social hosting

Parents Held Responsible for Teen Drinking

In order to combat the underage drinking problem, many counties have enacted social hosting laws. These laws hold accountable anyone who is hosting a party where underage drinking is occurring. Different states and counties have variances in these laws, but all center on targeting the person who is supplying the alcohol and/or allowing underage drinking to occur.

Underage drinking has long been a problem, especially during high school. Maturity levels have a lot to do with the inability to drink moderately, which was a contributing factor when the legal drinking age was raised from 18 to 21 many years ago. Social host laws make it illegal to host parties where people under the age of 21 are consuming alcohol, and police note that in areas where this law is in effect, there are less incidents of underage drinking parties.

Bettina Friese with the Prevention Research Center in Okland has been researching the underage drinking problem in our country and has found that most teens receive multiple texts in a weekend regarding underage drinking parties. Additionally, Friese conducted a survey of 1,100 teenagers and found that 39 percent of them hosted parties where alcohol was involved. The survey also indicated that 70 percent of the teenagers surveyed said that their parents have known that they were at parties where drinking was involved.

It seems that parents are most concerned with drinking and driving. Most parents feel that it is safer for teenagers to drink under the supervision of an adult, rather than at someone else’s home where there is no adult present. While it may be true that adult supervision could be better, this train of thought is a bit short-sighted due to the overall legality of the consumption as well as the message of approval that sends to young people.

This mindset is also shared by law enforcement, and was the catalyst behind enacting the social host law. Ignoring some parent’s excuses that their child is ok to drink under their supervision, police agencies and lawmakers have begun to crack down on parents who allow underage drinking in their home. In states like California, if the parent is unaware that underage drinking is occurring in their home, the child will receive the fine.

“We found that cities with more stringent and enforceable social host laws had lower levels of drinking at parties among teenagers compared to cities with less stringent laws, or without any kind of social host law,” explained M.J. Paschall, a researcher who has been looking into the effectiveness of these types of laws throughout the country.

Perhaps fining parents will continue to help reduce underage drinking problems in more areas around the country.

Communities With Strong Social Hosting Laws Linked to Less Underage Drinking

Teens who live in communities with strict social hosting laws are less likely to drink at parties, says a new study in the November issue of the Journal of Studies on Alcohol and Drugs. Social hosting laws hold adults responsible for any underage drinkers partaking on their property.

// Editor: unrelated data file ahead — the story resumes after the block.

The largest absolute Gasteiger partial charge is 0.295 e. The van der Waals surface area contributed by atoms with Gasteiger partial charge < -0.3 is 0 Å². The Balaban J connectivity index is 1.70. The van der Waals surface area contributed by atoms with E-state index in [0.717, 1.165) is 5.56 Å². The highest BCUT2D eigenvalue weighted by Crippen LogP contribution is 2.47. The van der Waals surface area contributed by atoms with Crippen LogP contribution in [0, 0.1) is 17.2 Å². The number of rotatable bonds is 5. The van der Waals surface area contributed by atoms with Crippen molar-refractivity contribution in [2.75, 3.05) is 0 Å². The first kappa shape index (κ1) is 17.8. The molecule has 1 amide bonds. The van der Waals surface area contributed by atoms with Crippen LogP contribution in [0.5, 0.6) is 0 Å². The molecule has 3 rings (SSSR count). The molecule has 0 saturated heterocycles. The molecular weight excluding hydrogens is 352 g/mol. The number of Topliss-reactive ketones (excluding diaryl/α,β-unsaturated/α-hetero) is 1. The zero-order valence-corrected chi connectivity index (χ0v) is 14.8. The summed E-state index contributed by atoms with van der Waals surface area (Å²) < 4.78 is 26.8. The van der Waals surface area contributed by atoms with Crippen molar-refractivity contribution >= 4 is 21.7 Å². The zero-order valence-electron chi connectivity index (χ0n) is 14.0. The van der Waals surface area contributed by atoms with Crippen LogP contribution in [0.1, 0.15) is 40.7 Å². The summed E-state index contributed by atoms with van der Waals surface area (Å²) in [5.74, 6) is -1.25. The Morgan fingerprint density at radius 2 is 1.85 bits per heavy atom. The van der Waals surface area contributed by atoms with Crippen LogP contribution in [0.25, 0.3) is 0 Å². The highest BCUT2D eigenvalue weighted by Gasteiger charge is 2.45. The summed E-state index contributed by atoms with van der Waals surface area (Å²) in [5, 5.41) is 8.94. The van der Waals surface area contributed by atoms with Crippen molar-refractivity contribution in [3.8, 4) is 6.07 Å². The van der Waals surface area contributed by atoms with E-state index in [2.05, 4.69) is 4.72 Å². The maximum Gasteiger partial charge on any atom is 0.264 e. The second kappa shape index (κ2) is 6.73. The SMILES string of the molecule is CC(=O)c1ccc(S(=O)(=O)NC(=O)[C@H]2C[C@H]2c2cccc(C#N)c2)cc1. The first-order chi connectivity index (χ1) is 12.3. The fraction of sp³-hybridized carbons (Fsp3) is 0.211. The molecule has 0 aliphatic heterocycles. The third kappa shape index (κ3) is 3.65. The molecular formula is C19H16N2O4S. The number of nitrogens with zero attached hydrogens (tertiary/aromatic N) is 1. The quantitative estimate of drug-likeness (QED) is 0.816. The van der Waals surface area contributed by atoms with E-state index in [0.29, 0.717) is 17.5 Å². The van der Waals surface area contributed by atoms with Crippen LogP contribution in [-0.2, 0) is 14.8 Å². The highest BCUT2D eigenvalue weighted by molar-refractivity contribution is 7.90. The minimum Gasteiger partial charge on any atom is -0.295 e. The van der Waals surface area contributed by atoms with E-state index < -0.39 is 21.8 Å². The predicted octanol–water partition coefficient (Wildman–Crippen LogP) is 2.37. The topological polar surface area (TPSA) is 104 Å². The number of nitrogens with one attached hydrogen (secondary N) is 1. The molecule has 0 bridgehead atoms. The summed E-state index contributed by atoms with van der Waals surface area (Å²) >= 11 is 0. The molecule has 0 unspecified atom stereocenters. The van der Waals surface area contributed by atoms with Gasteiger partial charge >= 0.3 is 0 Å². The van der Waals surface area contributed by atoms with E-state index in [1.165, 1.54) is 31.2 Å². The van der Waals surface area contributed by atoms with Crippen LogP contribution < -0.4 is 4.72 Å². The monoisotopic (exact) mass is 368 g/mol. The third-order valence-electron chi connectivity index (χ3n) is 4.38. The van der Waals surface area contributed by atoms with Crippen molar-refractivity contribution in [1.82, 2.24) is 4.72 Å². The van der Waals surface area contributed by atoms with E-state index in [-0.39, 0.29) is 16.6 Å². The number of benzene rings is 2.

Fifty Californian communities were investigated, half having existing social hosting laws. Communities with strong social hosting laws were identified as the towns where the law is aimed at underage drinking, where penalties and fines are quickly administered, and the property owners are held accountable for any underage drinking – even if they were unaware of it.

Mallie Paschall, Ph.D., a senior research scientist at the Prevention Research Center in Oakland, California, says the preliminary findings are encouraging since most teenagers rely on getting alcohol from social sources, instead of buying it at a store. “In theory, laws aimed at those social sources – the parents or other adults of legal drinking age – should help reduce underage drinking,” Paschall said.

Paschall noted that public knowledge and enforcement of the laws are key. He said that if adults don’t know they can be held accountable, and if police officers and local prosecutors don’t enforce the social hosting laws, then the policies won’t be a deterrent for underage drinking.

Many states and local communities have passed social hosting laws. The details of the laws vary from community to community and from state to state. Research leading up to Paschall’s study produced mixed results on whether or not the social hosting laws prevent teenage drinking.

Future studies will include researchers looking at the rates of teen drinking both before and after social hosting legislation was passed to determine if the policies truly have an impact on deterring underage drinking. Paschall also stated that it is important to study whether or not social hosting legislation reduce teen drinking related problems like drunk driving.